River Cruise and Garnet Hunting
Board a cruise boat at Heyburn State Park at the southern end of Lake Coeur d'Alene, and cruise up the St. Joe River. Listen to a lively history presentation and watch for herons, eagles, osprey, river otter and deer. Lunch is a Native American-style barbecue cooked on the boat. First stop, Emerald Creek, is one of two places in the world where you can find star garnets (India is the other). An excavation pit holds gravel mixed with deep red garnets, just sift through the mix and find your own treasures.
Saving the Family Farm
On a sweeping prairie in Eastern Washington, Karl Kupers and Fred Fleming, descendants of the region's first farmers, had a serious chat. Both men loved the land, wanted to sell their wheat at fair prices and knew there was a way to work their land so it would continue to be productive for decades. They took a relatively innovative step and adapted a sustainable agriculture model, a concept that puts environmental stewardship at the forefront by reducing erosion, eliminating some pesticides and establishing transparent pricing while maintaining economic profitability. The idea caught on and today 33 Eastern Washington growers farm wheat for Shepherd's Grain and the cooperative's artisan flour is sold at area bakeries and restaurants. Tour a farm, learn more about this practice and sample a Shepherd's Grain treat.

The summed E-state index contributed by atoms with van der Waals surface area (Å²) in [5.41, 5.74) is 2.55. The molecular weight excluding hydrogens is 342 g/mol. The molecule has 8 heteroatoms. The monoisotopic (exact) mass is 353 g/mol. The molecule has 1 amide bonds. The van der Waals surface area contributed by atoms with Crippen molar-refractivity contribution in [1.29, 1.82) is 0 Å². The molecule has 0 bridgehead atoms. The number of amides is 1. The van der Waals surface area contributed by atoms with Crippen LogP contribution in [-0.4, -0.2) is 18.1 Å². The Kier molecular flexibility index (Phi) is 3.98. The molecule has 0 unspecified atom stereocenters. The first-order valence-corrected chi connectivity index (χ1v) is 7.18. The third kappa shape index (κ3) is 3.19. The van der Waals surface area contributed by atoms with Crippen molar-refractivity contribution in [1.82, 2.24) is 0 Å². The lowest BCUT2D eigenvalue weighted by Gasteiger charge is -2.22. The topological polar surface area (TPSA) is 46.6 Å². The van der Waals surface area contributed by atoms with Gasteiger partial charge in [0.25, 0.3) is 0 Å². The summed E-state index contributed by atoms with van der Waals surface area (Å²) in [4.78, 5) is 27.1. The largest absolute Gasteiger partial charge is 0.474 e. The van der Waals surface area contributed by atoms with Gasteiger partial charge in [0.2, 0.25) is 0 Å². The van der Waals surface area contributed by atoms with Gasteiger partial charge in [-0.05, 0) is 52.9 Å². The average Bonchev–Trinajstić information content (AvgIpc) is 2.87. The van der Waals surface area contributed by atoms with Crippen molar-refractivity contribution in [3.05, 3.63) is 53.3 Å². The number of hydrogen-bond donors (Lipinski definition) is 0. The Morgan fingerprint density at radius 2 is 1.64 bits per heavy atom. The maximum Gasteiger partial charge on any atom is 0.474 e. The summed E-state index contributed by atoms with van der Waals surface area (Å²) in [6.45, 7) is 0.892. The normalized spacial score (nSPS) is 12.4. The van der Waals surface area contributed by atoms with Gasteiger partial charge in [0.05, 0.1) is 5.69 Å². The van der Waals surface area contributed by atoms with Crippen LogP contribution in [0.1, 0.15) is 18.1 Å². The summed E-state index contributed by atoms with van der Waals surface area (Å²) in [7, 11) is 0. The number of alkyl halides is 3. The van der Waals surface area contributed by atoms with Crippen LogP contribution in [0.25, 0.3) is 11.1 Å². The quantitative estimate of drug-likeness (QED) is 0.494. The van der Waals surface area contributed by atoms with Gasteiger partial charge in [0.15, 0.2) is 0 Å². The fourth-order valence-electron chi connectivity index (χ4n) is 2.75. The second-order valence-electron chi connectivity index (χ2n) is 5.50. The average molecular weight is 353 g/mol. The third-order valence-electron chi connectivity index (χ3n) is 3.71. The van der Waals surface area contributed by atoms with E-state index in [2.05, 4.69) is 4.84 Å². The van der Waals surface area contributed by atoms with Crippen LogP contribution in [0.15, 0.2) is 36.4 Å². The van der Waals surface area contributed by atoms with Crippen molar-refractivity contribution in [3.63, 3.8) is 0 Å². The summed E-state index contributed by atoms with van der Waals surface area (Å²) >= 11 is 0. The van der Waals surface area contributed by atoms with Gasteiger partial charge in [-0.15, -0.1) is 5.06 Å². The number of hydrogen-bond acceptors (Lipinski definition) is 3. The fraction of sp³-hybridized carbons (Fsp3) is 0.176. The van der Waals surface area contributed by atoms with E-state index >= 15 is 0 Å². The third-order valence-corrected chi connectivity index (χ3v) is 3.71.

Approximately 365 bird species call Washington home and the Coulee Corridor Scenic Byway features over half. Sandhill Cranes sweep in along the Pacific Flyway in spring and fall, Black-crowned Night-Herons and Great Egrets spend the summer, and Bald Eagles and numerous waterfowl winter over in this vast area that stretches from the Grand Coulee Dam area in the north to Othello in the south. Be sure to get The Great Washington State Birding Trail - Coulee Corridor Scenic Byway map which highlights species to watch for as you drive through the Columbia National Wildlife Refuge, the Desert, Potholes and Banks Lake Wildlife Areas and the Lake Roosevelt National Recreation Area.